This 44-page book is printed in-house and contains a detailed semiological commentary prepared with the general reader, students and teachers in mind. 

For those who would like to use it as a teaching and learning aid in a classroom situation the film has been segmented into thirteen sequences of 10 to 15 minutes duration.


(DVD Chapter 1: 0.00 - 8.56: 8 mins)
​Let the film roll until Eilis’s ship moves off

As a poignant musical theme plays on the soundtrack, the film opens on a night-time shot of a dark street. A single lamp-post throws light on the scene. Two cars are parked on either side of the road. They look like models from the 1950s. A pair of bicycles lean on a metal railing that runs along the left-hand side of the frame. Smoke or light rain drifts from the right over a dismal empty scene. Dark greys, browns and black are the predominant colours in the composition. A cut to a close-up of the obscured glass of a door introduces the main character in the action, Eilis Lacey. She is walking towards the camera. We do not get a clear view of her through the glass. She turns out the hall light and steps outside and we see that she is a young woman. She proceeds down the street. The camera tracks backwards in front of her so that her face continues to occupy the same amount of the frame. Then a cut shows her walking to the end of the street towards a building that looks like a church. Another cut to an internal shot of a church follows and a male voice comes on the soundtrack intoning a prayer in Latin from the Consecration of the Catholic mass. The use of Latin is another indication that this film is set in an age before the 1970s, after which the vernacular replaced Latin in the ceremonies of the Catholic Church. A reverse medium shot of one of the church pews presents us with three women kneeling devoutly and listening to the priest’s voice. The woman in the middle is older than the other two. A close-up of Eilis shows her suppressing a yawn: she could be tired, or bored with the proceedings. The woman beside her, Ms Kelly, is less than impressed with this sign of in-attention. Another close-up shot of Eilis lets us see that she is as conscious of the scrutiny of Ms Kelly as she is of the Divine Presence in the church. We are being positioned to draw these conclusions about Eilis by the camerawork and the editing. The screen fades to black and the title Brooklyn appears.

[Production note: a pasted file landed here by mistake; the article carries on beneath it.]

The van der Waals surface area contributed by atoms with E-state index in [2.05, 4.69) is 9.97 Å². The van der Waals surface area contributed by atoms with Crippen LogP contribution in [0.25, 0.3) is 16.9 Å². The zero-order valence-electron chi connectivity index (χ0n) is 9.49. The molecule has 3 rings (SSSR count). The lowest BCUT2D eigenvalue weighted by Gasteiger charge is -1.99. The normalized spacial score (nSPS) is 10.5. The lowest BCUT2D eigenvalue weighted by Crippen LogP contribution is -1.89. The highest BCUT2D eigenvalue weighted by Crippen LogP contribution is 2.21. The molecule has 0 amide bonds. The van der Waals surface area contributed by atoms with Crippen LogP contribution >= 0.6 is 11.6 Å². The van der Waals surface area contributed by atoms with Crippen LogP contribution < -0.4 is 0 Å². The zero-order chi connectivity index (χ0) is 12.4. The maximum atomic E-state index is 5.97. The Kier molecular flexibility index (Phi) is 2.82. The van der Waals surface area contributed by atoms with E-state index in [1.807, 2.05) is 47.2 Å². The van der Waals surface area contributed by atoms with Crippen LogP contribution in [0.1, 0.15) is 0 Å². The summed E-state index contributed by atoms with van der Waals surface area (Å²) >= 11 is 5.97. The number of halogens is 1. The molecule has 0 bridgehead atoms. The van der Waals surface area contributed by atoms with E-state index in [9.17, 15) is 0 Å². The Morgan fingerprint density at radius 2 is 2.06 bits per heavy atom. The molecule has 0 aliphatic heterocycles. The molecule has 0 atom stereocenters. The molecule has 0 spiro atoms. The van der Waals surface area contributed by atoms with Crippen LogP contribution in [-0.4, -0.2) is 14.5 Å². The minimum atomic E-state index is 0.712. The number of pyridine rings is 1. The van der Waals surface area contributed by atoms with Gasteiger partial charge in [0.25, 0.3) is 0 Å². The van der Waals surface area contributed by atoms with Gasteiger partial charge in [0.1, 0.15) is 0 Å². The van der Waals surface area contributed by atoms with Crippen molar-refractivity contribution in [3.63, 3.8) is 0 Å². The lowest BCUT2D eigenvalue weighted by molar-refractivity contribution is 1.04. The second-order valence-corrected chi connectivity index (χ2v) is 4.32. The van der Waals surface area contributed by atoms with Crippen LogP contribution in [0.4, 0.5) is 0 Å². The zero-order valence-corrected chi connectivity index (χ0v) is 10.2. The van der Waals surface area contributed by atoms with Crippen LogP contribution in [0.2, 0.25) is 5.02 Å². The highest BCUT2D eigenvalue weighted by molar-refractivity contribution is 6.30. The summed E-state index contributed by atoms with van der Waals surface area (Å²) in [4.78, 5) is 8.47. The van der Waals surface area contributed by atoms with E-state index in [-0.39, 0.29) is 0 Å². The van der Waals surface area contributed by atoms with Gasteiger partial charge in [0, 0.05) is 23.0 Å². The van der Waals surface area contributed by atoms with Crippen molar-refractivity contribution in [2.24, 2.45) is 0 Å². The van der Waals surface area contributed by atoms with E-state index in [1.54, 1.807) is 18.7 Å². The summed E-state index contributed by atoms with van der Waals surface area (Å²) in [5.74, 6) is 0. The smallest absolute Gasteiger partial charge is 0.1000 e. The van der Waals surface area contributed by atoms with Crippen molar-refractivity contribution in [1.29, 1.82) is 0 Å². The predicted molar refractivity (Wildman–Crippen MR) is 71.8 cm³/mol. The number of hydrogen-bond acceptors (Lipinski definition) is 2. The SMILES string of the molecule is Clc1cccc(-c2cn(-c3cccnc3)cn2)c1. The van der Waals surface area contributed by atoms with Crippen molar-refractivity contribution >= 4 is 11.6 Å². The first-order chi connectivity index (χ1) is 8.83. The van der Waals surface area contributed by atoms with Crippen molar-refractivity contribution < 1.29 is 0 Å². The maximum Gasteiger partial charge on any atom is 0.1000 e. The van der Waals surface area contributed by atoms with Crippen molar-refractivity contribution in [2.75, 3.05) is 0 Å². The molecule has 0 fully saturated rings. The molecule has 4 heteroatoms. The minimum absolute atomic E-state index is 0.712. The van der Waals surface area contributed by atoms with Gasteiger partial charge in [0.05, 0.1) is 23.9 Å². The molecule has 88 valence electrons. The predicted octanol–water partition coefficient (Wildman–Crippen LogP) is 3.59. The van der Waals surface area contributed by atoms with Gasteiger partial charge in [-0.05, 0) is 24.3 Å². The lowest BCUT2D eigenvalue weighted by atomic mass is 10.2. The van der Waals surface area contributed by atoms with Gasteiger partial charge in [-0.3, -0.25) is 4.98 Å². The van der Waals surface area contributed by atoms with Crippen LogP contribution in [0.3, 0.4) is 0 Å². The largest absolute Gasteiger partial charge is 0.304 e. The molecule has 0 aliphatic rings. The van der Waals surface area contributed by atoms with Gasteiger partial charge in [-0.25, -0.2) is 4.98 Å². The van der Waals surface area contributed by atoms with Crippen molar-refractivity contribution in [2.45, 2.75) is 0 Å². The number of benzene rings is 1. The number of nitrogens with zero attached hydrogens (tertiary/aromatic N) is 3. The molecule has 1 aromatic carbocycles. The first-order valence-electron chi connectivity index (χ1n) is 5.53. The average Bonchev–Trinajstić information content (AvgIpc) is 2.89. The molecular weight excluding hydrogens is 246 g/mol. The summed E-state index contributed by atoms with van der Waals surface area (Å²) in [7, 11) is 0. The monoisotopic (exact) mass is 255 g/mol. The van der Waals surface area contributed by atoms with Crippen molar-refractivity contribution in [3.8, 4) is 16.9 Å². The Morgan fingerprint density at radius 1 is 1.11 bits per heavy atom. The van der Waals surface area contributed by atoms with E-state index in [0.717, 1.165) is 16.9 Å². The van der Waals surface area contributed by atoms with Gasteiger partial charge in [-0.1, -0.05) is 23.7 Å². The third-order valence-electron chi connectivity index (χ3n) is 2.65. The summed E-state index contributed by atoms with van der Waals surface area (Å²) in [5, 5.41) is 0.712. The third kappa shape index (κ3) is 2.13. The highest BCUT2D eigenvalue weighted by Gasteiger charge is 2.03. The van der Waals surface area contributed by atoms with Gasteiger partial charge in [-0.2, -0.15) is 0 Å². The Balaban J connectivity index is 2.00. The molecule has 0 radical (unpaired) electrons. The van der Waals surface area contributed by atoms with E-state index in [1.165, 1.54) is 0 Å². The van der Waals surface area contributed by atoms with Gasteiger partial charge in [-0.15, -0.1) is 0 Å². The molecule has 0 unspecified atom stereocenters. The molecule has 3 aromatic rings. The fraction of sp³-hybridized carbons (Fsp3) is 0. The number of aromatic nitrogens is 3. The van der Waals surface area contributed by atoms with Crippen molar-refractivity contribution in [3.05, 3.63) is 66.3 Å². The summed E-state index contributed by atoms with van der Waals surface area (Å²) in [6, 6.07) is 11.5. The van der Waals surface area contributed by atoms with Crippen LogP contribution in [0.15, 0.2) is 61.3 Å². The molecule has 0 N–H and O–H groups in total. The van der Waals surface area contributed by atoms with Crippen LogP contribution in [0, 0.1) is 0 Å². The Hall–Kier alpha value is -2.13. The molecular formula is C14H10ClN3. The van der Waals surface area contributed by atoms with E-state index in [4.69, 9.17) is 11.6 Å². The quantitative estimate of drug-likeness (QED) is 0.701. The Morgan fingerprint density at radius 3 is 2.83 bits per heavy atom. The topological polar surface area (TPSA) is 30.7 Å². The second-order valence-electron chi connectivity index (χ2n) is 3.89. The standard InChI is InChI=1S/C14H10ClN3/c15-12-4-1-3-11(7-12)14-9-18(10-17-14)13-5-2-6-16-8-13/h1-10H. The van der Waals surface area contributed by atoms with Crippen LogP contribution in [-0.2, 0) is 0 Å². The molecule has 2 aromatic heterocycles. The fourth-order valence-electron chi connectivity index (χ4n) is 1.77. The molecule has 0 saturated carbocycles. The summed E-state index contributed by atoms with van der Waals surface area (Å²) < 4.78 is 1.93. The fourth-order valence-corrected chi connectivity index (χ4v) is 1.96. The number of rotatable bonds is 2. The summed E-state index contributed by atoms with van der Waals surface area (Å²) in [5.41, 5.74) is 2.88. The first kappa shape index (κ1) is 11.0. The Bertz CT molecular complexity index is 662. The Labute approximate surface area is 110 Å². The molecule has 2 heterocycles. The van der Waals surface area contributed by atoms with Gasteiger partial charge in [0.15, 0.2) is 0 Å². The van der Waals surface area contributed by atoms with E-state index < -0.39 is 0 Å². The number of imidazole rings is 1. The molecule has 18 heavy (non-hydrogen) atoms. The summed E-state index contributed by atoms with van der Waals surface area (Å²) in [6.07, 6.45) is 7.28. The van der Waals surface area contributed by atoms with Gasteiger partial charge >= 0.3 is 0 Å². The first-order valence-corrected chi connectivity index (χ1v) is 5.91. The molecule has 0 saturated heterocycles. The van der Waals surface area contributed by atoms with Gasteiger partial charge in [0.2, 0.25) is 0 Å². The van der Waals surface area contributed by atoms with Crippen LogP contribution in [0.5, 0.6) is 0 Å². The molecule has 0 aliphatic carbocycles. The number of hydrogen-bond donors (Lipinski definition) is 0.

A three-shot opens the next scene as the women from the church stand in front of a grocery shop window whose blinds are down. Ms Kelly is opening the shop door. Eilis asks if she can talk to Ms Kelly later and receives a cranky answer. We are being positioned to view this woman as one who sees herself as being above, and only barely tolerant of, Eilis. A reaction shot of Eilis shows the pressure she is under in dealing with this woman. The next shot is a close-up of Eilis taking a single cigarette out of a sealed tin. This may be an indication of the impoverished state of the customer who can only afford to indulge his smoking habit sparingly. Ms Kelly, who has been keeping a close watch on what is going on outside in the street declares that nine o’clock mass is over. The audience might conclude that Ms Kelly and the girls have been to early mass in order to be ready for the customers who will visit the shop later in the morning. Medium shots of Eilis, her fellow worker, Mary, and Ms Kelly show us the after-mass crowd of customers who throng the shop. Ms Kelly’s face cracks into a smile as one customer, Mrs Brady, enters. It is the first time we have seen her without the sour face she showed during the mass. She holds all the other customers and her staff in equal disdain, but her attitude to this customer is different. Eilis, who has already asked a customer to hold on for a moment, is embarrassed when she is ordered, instead, to attend to Mrs Brady, who has ordered a quarter pound of rashers from the back of the crowd. The quick reaction shots of the customer and Eilis inserted by the editing position us to draw this conclusion. The quick succession of shots of the exchange between Ms Kelly and the customer who asks for shoe polish suggests the discomfiture of the woman and shows clearly the lack of respect that Ms Kelly has for her. We are being positioned to view her as a cold and unsympathetic woman who looks down on her fellow townspeople. She is the embodiment of small-town snobbery.